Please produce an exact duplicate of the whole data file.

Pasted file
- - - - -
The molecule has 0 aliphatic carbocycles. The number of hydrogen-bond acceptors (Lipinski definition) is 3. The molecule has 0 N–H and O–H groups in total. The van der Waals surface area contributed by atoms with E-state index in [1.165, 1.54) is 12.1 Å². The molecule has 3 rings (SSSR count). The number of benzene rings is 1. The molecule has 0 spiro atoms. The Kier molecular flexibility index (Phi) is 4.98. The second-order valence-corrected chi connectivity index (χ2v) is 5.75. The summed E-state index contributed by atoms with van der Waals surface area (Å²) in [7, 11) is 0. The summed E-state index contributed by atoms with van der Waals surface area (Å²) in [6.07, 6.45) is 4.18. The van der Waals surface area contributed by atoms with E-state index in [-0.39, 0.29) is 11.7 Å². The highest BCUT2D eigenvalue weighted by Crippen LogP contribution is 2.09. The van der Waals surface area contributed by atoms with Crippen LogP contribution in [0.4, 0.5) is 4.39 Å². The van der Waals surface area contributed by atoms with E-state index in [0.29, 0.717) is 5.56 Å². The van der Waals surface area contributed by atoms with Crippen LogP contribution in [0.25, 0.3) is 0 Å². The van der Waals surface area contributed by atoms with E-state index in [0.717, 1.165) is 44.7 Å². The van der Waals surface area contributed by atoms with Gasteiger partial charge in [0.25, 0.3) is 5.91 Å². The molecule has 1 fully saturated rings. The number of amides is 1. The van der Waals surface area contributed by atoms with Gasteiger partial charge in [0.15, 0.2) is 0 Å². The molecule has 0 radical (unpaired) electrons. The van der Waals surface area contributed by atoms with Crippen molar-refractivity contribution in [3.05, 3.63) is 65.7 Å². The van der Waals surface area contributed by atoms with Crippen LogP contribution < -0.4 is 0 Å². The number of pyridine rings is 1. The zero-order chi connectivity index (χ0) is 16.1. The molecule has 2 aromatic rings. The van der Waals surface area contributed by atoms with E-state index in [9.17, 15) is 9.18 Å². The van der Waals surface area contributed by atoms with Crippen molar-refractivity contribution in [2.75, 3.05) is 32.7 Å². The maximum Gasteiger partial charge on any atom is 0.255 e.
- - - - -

The molecule has 0 aliphatic carbocycles. The number of hydrogen-bond acceptors (Lipinski definition) is 3. The molecule has 0 N–H and O–H groups in total. The van der Waals surface area contributed by atoms with E-state index in [1.165, 1.54) is 12.1 Å². The molecule has 3 rings (SSSR count). The number of benzene rings is 1. The molecule has 0 spiro atoms. The Kier molecular flexibility index (Phi) is 4.98. The second-order valence-corrected chi connectivity index (χ2v) is 5.75. The summed E-state index contributed by atoms with van der Waals surface area (Å²) in [7, 11) is 0. The summed E-state index contributed by atoms with van der Waals surface area (Å²) in [6.07, 6.45) is 4.18. The van der Waals surface area contributed by atoms with E-state index in [-0.39, 0.29) is 11.7 Å². The highest BCUT2D eigenvalue weighted by Crippen LogP contribution is 2.09. The van der Waals surface area contributed by atoms with Crippen LogP contribution in [0.4, 0.5) is 4.39 Å². The van der Waals surface area contributed by atoms with E-state index in [0.29, 0.717) is 5.56 Å². The van der Waals surface area contributed by atoms with Crippen LogP contribution in [0.25, 0.3) is 0 Å². The van der Waals surface area contributed by atoms with E-state index in [0.717, 1.165) is 44.7 Å². The van der Waals surface area contributed by atoms with Gasteiger partial charge in [0.25, 0.3) is 5.91 Å². The molecule has 1 fully saturated rings. The number of amides is 1. The van der Waals surface area contributed by atoms with Gasteiger partial charge in [0.15, 0.2) is 0 Å². The molecule has 0 radical (unpaired) electrons. The van der Waals surface area contributed by atoms with Crippen molar-refractivity contribution in [3.05, 3.63) is 65.7 Å². The van der Waals surface area contributed by atoms with Crippen LogP contribution < -0.4 is 0 Å². The number of pyridine rings is 1. The zero-order chi connectivity index (χ0) is 16.1. The molecule has 2 aromatic rings. The van der Waals surface area contributed by atoms with E-state index in [9.17, 15) is 9.18 Å². The van der Waals surface area contributed by atoms with Crippen molar-refractivity contribution in [2.75, 3.05) is 32.7 Å². The maximum Gasteiger partial charge on any atom is 0.255 e.